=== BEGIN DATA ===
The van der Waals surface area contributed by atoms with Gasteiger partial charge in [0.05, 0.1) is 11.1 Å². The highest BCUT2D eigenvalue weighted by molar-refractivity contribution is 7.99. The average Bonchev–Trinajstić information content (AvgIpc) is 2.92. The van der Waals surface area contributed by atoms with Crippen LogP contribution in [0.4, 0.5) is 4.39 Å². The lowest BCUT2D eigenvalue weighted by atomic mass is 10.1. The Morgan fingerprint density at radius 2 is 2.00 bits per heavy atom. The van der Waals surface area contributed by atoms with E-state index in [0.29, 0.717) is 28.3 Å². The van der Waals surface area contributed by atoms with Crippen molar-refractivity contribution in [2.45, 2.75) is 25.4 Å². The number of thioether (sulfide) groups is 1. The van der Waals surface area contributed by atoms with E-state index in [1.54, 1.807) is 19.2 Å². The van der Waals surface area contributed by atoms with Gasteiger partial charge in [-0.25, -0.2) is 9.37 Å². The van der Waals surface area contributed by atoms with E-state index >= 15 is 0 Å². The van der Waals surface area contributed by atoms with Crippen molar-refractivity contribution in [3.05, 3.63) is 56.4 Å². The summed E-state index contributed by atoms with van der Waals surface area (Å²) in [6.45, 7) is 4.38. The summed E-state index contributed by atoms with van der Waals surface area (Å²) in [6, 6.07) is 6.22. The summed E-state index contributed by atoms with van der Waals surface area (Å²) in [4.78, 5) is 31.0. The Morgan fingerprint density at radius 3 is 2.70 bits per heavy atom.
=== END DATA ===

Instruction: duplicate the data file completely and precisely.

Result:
The van der Waals surface area contributed by atoms with Gasteiger partial charge in [0.05, 0.1) is 11.1 Å². The highest BCUT2D eigenvalue weighted by molar-refractivity contribution is 7.99. The average Bonchev–Trinajstić information content (AvgIpc) is 2.92. The van der Waals surface area contributed by atoms with Crippen LogP contribution in [0.4, 0.5) is 4.39 Å². The lowest BCUT2D eigenvalue weighted by atomic mass is 10.1. The Morgan fingerprint density at radius 2 is 2.00 bits per heavy atom. The van der Waals surface area contributed by atoms with E-state index in [0.29, 0.717) is 28.3 Å². The van der Waals surface area contributed by atoms with Crippen molar-refractivity contribution in [2.45, 2.75) is 25.4 Å². The number of thioether (sulfide) groups is 1. The van der Waals surface area contributed by atoms with E-state index in [1.54, 1.807) is 19.2 Å². The van der Waals surface area contributed by atoms with Gasteiger partial charge in [-0.25, -0.2) is 9.37 Å². The van der Waals surface area contributed by atoms with E-state index >= 15 is 0 Å². The van der Waals surface area contributed by atoms with Crippen molar-refractivity contribution in [3.05, 3.63) is 56.4 Å². The summed E-state index contributed by atoms with van der Waals surface area (Å²) in [6.45, 7) is 4.38. The summed E-state index contributed by atoms with van der Waals surface area (Å²) in [6, 6.07) is 6.22. The summed E-state index contributed by atoms with van der Waals surface area (Å²) in [4.78, 5) is 31.0. The Morgan fingerprint density at radius 3 is 2.70 bits per heavy atom.